• Roger McMillan, editor of mysailing.com.au and Australian Sailing + Yachting magazine.
    Roger McMillan, editor of mysailing.com.au and Australian Sailing + Yachting magazine.
Close×

A long, long time ago, when I was in primary school, I learnt a delightful piece of doggerel that goes like this:

Whether the weather be fine,
Or whether the weather be not,
We’ll weather the weather,
Whatever the weather,
Whether we like it or not.

These simple words should be etched in brass and mounted on the wall of every sailing club in Australia, because they pretty much summarise what our sport is all about. And they are particularly relevant to some of the stories in this issue of Australian Sailing + Yachting.

The prime topic among ocean racers recently has been the high casualty rate in the Volvo race. The VOR 70s were supposed to be state-of-the-art, high-tech, unbreakable, carbon fibre speed machines, capable of handling whatever nature decided to throw at them. But by my reckoning the current score is something like Nature 7, Volvo Boats 0. You can read a couple of theories on what’s going wrong, starting on page 28.

The encouraging thing is that even when they were badly broken, Camper, Telefonica and Groupama kept sailing, which is what handling the weather at sea is all about.

Further into the magazine, Alan Lucas offers some sage advice on what to do when storm force winds hit you in mid-ocean. In a classic Lucas understatement, he writes that “running off heavy weather for longer than a couple of days is extremely tiring...”

This brought back memories of a two-handed crossing of the Great Australian Bight I did in 2009, with a crewman who was being violently seasick every 10 minutes. When we were hit by gale force winds on the third night and various parts of the boat tried to smash themselves to pieces, we threw out the sea anchor and weathered the weather until Ray was fit to resume.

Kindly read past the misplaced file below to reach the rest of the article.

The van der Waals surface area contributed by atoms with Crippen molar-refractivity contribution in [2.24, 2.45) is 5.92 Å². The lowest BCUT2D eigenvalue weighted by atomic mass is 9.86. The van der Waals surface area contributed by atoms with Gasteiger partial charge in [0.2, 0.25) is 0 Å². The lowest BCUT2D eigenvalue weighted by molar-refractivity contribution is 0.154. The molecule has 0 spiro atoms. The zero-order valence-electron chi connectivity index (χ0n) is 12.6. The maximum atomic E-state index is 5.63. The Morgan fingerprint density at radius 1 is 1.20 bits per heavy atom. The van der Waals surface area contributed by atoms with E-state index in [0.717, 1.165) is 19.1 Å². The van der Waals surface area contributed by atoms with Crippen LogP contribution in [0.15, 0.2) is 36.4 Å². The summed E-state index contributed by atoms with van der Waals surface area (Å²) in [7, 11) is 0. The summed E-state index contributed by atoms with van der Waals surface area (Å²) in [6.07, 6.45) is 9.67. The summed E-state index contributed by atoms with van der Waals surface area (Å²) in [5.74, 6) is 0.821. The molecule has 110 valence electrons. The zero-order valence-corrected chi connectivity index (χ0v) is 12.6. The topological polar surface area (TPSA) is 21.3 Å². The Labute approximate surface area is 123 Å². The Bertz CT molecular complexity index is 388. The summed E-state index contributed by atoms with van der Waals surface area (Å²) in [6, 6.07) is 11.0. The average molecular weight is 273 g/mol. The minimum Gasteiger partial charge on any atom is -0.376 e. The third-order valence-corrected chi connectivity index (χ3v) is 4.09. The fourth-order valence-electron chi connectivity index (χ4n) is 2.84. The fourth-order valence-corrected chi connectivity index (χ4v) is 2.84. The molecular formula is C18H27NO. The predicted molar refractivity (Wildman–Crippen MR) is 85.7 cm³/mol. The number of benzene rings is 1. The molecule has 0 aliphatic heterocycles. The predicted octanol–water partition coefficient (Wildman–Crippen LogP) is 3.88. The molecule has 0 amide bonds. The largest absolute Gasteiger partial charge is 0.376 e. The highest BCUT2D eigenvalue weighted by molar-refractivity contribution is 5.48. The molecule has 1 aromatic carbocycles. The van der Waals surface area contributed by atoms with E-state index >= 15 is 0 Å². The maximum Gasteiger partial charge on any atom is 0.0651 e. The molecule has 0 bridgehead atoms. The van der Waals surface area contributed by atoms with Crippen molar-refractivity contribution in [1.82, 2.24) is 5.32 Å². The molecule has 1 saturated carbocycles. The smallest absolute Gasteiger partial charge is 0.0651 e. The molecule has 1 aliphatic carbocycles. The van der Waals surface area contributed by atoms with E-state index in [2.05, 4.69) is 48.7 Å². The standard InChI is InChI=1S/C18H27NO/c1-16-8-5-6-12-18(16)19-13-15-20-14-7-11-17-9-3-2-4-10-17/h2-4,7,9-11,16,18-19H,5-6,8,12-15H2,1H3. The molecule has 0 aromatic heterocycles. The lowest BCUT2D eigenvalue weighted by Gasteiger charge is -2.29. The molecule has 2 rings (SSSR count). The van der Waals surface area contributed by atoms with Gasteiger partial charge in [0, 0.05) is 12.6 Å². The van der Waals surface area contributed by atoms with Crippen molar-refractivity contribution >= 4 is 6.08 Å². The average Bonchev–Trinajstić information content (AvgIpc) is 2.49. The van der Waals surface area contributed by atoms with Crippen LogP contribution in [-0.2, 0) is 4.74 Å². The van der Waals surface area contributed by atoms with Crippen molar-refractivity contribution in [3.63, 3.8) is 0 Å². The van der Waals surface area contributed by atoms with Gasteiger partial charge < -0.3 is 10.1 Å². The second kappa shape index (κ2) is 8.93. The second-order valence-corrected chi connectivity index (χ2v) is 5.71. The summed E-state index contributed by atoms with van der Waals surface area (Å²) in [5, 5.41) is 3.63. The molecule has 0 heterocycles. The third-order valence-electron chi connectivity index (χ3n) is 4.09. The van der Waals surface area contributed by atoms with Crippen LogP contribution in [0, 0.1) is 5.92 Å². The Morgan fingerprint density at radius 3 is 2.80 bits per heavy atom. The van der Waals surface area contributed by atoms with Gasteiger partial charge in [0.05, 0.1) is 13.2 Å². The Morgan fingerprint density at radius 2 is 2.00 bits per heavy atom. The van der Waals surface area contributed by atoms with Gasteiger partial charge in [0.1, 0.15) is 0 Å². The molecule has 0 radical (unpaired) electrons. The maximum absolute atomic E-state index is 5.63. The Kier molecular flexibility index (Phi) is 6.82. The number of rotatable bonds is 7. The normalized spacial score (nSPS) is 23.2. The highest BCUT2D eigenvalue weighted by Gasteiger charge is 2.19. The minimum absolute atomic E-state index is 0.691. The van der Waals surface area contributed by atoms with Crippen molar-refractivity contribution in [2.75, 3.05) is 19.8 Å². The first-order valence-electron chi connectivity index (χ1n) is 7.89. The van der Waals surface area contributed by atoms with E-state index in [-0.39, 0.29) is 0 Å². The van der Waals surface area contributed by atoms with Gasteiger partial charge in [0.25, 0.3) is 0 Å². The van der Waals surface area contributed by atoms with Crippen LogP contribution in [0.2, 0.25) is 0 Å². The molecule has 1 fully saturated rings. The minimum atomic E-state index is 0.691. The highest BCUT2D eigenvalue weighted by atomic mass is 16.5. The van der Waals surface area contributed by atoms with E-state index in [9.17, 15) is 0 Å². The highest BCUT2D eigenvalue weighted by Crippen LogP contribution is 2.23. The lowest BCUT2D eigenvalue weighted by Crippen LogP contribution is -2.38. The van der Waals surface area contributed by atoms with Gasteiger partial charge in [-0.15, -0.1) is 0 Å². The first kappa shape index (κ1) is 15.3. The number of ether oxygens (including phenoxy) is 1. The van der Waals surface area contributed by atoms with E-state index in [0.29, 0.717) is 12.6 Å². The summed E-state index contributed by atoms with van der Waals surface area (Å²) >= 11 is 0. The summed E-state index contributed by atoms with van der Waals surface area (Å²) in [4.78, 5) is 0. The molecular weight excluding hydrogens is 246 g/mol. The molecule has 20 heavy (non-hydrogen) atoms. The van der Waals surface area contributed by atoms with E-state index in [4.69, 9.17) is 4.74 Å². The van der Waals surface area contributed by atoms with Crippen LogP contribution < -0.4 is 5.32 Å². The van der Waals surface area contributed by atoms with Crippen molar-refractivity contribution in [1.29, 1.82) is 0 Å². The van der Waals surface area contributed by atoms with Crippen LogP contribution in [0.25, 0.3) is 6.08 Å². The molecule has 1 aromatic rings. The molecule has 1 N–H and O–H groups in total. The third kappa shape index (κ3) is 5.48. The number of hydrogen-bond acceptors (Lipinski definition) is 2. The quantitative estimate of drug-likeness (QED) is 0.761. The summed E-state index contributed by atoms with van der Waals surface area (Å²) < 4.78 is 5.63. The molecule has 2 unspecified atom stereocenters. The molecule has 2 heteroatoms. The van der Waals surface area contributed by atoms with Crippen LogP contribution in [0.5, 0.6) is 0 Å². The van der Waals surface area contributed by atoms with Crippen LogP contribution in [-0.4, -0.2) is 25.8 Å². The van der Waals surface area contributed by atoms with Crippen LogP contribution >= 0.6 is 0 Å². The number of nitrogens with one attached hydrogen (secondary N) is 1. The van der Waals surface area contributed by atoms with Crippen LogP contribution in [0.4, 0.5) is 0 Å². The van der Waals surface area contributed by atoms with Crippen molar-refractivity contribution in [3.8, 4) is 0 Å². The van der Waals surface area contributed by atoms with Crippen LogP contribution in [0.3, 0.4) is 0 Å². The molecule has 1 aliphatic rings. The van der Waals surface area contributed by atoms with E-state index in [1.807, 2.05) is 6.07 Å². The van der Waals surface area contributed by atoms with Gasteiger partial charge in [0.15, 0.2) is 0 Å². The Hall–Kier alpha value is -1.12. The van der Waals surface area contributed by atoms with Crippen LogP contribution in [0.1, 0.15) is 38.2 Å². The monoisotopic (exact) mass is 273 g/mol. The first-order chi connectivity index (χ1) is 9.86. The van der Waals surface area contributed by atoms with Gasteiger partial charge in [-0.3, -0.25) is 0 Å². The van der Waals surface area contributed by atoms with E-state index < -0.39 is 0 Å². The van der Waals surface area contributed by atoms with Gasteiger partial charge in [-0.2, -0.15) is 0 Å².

I also had some flashbacks when reading Les Powles book Solitaire Spirit for the book reviews on pages 88 and 89. Although in a better boat and better-prepared than Les, his descriptions of solo sailing thousands of miles from the nearest help certainly made me recall some of my own less-than-textbook experiences alone on the ocean. But both of us managed to weather the storms and make it safely back to harbour.

Winter is now upon us and that will bring its own challenges. The ORCV winter series on Port Phillip Bay will no doubt see days of at least storm-force winds, yet the intrepid Victorian yachties will be out there with reefed mains and tiny headsails, bashing about in the elements to their heart’s content.

In various locations around NSW, Queensland and WA, hundreds of boats will be floating motionless on a glassy sea, enjoying some of those glorious winter days that have everything a sailor could want - except wind.

And in Tasmania they’ll no doubt be scraping the ice off the decks at the RYCT before heading out onto the Derwent in full thermals, just like they did last year.

One of the first things we learn when we start sailing is that we have no control over the weather. We take whatever Hughie sends us. So we quickly adopt that old mantra - we’ll weather the weather whatever the weather, whether we like it or not.

Happy winter sailing.

comments powered by Disqus